Mhok is going to be a big part of this growth, and we already see it happening. While last week Day joked that he wanted Mhok because he was so wrong for the job, in this week’s episode he admits to his mother that Mhok doesn’t condescend to him because of his disability. Mhok assists him when needed but also lets him be independent – helping him organize his room, cooking for him but letting him get his own condiments, letting him be the one who “found” the book.

There is also, of course, the harrowing scene where Day gets turned around at the market while Mhok is otherwise engaged (beating up Porjai’s cheating boyfriend, while a noble pursuit, probably not the time for that). When he can’t find Day, Mhok puts on the bright pink shirt that Day had bought for him, remembering how Day said that the color was so bright that he could see it from Mars. Gestures like that – like Mhok stepping around Day to block him from his friends’ view – are small in the grand scheme of things, but they mean a lot to Day.

Something I am noticing is how many people are able to understand what Day is going through, at least on some level. He is going through this traumatic experience thinking that no one knows what it’s like. Meanwhile, so far we’ve met multiple people who have their own unique issues that parallel his own. In this episode, we learn that his professor has liver lesions. Because of this, he won’t let Day just lay down and give up by dropping out of school.

But the theme of this week’s episode is yearning. There is so much of it, it’s almost palpable. A certain level of intimacy is to be expected, considering the parameters of Mhok’s job as caretaker. And because Day and his family haven’t been able to properly cope with his disability, Day can’t yet really do anything for himself. So Mhok is needed for things like styling Day’s hair and helping him change. Both of these activities require a certain level of closeness that would not usually be present in two people who have only known each other for a week.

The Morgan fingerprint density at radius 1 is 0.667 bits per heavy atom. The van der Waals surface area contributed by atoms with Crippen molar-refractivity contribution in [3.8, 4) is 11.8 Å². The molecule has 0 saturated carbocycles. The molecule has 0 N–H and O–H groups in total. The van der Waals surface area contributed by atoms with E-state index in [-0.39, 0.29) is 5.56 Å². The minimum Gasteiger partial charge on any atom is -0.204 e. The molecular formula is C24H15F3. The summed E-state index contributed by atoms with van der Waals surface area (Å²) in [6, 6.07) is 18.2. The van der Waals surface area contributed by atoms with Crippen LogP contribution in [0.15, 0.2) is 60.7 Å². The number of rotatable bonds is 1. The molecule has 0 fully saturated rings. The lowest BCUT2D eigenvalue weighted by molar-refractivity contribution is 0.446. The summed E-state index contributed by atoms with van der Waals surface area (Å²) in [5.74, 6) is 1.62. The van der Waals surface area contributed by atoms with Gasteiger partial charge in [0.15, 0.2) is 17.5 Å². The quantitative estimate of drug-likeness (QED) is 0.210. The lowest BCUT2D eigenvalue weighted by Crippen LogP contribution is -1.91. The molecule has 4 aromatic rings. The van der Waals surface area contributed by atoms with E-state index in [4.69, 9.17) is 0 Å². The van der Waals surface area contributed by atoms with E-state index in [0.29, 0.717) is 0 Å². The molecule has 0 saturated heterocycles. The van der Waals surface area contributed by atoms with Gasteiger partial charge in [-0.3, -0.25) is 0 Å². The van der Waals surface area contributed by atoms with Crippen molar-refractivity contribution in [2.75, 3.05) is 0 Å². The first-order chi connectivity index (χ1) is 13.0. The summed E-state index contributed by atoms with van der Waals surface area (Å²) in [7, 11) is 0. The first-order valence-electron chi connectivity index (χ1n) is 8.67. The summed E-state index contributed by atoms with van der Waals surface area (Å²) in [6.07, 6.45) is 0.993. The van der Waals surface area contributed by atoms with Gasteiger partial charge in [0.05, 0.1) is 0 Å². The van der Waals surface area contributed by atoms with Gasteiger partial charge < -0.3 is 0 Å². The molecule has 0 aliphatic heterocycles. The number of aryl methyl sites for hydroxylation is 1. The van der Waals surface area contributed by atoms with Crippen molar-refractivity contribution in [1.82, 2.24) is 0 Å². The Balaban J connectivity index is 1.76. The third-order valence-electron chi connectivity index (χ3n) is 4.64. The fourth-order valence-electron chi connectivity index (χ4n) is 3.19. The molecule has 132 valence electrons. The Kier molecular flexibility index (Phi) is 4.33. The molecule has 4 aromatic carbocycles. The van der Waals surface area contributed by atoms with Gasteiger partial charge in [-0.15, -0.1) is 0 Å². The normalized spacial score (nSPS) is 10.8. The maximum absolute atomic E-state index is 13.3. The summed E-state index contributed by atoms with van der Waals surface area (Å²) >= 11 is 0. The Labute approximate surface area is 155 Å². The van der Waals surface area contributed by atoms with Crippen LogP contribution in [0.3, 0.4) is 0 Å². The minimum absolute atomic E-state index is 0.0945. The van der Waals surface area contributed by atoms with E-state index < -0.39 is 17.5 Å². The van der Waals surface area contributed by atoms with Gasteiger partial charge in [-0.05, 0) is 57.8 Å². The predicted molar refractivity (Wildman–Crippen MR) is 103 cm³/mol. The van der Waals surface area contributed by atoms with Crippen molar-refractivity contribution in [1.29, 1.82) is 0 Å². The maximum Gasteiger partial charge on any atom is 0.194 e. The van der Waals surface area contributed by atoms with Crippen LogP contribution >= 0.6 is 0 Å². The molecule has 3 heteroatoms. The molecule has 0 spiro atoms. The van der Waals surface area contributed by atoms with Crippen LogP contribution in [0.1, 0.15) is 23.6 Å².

And man, can you feel the tension in these scenes. I think Mhok already has feelings for Day at this point. The amount of effort he’s putting into understanding Day’s situation is indicative of the kind of person Mhok is, but you have moments like the fish tank scene at the end of last week’s episode and then the hair styling scene in this episode. Those moments where the two characters just exist and breathe in the same space. That’s where the deeper feelings begin to come out.

I think the changing room scene was exceptionally well done. There was a lot of sexual tension in that scene even though Day is largely unaware of any tension at all. He doesn’t need to be, because you can see it in Mhok. The way he exhales before helping Day put on his shirt, the careful way he does up the buttons. He makes it a point to be very professional when he does this. He may know what he feels, but Day doesn’t know, and so the scene is very intimate without being sensual. There’s no leering or staring.

I’m glad that Mhok was honest about his time in prison, and I’m equally glad that Day dismisses it as unimportant. It means that Day’s mother can’t use that against Mhok in the future, though I’m sure this isn’t the last time their difference in status will cause problems. Honestly, I’m more worried about how Porjai is going to react to Mhok beating up her cheating fiancé. 

Author: Jamie Sugah

Jamie has a BA in English with a focus in creative writing from The Ohio State University. She self-published her first novel, The Perils of Long Hair on a Windy Day, which is available through Amazon. She is currently an archivist and lives in New York City with her demon ninja vampire cat. She covers television, books, movies, anime, and conventions in the NYC area.